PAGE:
Warren Wallace’s drug store opened in 1870 on Genesee Street, and John Waller’s law office was upstairs. (We can date this image closely, as Waller began to practice law circa 1875 and became President of the Skaneateles Savings Bank in 1886, probably moving across the street.)
Now and then eBay offers up a Skaneateles treasure such as the medicine bottle below, from the pharmacy of Warren Wallace (1830-1914), filled with an herbal essence distilled by Henry W. Hollon (1850-1928).
Hollon was a seller of patent medicines such as the gently laxative Narenta Water (“Never Gripes. Pleasant After-Effects.”), from a mineral spring in East Aurora, N.Y., and Hyomei, a cough & cold remedy from New York City by way of Australia (“The Land of the Kangaroo”) that was based on inhaled vapors rather than a liquid or pill. Readers were assured by Mr. Hollon that “the best people in Skaneateles always keep Hyomei in the house during the winter months.”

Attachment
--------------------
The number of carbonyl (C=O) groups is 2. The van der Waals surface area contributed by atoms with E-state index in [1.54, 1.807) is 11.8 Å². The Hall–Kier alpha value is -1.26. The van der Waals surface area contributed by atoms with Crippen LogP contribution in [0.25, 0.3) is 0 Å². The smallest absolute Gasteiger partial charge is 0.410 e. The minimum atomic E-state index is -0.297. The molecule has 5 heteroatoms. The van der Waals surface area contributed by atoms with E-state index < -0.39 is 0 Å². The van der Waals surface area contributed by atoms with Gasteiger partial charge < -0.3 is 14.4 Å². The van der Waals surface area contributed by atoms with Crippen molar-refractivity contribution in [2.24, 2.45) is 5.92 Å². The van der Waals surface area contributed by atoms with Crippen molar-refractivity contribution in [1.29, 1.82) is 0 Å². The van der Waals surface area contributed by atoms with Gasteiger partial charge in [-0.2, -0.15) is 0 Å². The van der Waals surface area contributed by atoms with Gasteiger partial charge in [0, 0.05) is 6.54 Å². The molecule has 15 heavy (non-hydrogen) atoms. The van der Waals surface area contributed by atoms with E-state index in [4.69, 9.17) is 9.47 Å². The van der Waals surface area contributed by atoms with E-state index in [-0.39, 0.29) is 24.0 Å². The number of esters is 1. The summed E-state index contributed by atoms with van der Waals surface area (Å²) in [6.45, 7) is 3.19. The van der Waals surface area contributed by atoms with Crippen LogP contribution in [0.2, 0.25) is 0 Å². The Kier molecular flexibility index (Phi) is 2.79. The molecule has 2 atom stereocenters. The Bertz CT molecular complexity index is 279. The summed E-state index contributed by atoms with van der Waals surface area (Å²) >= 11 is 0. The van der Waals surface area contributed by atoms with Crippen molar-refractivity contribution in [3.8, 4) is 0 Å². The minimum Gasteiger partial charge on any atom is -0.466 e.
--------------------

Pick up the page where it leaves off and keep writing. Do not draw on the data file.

In 1876 Hollon patented his own remedy “for the alleviation or cure of headache, whether it be caused by gastric disarrangement, the use of intoxicating drinks, any nervous affection, mental or physical excitement, or other cause.” The ingredients were tincture of gentian, aromatic spirits of ammonia, bromide of sodium and tincture of lupulin (from hops). Two tablespoons were said to do the job.
This bottle, however, contained “A delicate and lasting perfume for the Handkerchief.” In an era when every house and building in Skaneateles had an outhouse, when chickens roamed freely and horses pooped in the street, when men spat streams of tobacco juice and smoked a dozen cigars a day, and trash was burned rather than collected, a scented handkerchief was a must-have for a lady who ventured outdoors.